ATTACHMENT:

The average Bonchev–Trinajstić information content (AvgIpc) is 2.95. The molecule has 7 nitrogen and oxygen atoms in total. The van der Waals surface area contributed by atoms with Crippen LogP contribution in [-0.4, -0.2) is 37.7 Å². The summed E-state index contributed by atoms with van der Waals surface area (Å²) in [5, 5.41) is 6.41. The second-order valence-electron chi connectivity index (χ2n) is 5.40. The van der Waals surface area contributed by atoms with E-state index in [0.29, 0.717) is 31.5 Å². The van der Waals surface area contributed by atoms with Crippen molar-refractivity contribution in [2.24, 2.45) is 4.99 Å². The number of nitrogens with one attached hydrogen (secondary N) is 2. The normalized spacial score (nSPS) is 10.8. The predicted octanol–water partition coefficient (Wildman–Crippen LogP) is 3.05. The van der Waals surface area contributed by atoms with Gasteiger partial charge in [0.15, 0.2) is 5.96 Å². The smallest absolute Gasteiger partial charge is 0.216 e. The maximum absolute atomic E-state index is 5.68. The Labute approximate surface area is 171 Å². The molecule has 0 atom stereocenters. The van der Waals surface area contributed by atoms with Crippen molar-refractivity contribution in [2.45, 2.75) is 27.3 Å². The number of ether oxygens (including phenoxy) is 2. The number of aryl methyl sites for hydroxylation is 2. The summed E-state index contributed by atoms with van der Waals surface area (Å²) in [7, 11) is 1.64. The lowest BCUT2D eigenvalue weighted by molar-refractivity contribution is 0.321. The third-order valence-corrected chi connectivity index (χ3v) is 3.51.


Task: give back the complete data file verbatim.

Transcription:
The average Bonchev–Trinajstić information content (AvgIpc) is 2.95. The molecule has 7 nitrogen and oxygen atoms in total. The van der Waals surface area contributed by atoms with Crippen LogP contribution in [-0.4, -0.2) is 37.7 Å². The summed E-state index contributed by atoms with van der Waals surface area (Å²) in [5, 5.41) is 6.41. The second-order valence-electron chi connectivity index (χ2n) is 5.40. The van der Waals surface area contributed by atoms with E-state index in [0.29, 0.717) is 31.5 Å². The van der Waals surface area contributed by atoms with Crippen molar-refractivity contribution in [2.24, 2.45) is 4.99 Å². The number of nitrogens with one attached hydrogen (secondary N) is 2. The normalized spacial score (nSPS) is 10.8. The predicted octanol–water partition coefficient (Wildman–Crippen LogP) is 3.05. The van der Waals surface area contributed by atoms with Gasteiger partial charge in [0.15, 0.2) is 5.96 Å². The smallest absolute Gasteiger partial charge is 0.216 e. The maximum absolute atomic E-state index is 5.68. The Labute approximate surface area is 171 Å². The molecule has 0 atom stereocenters. The van der Waals surface area contributed by atoms with Crippen molar-refractivity contribution in [2.45, 2.75) is 27.3 Å². The number of ether oxygens (including phenoxy) is 2. The number of aryl methyl sites for hydroxylation is 2. The summed E-state index contributed by atoms with van der Waals surface area (Å²) in [7, 11) is 1.64. The lowest BCUT2D eigenvalue weighted by molar-refractivity contribution is 0.321. The third-order valence-corrected chi connectivity index (χ3v) is 3.51.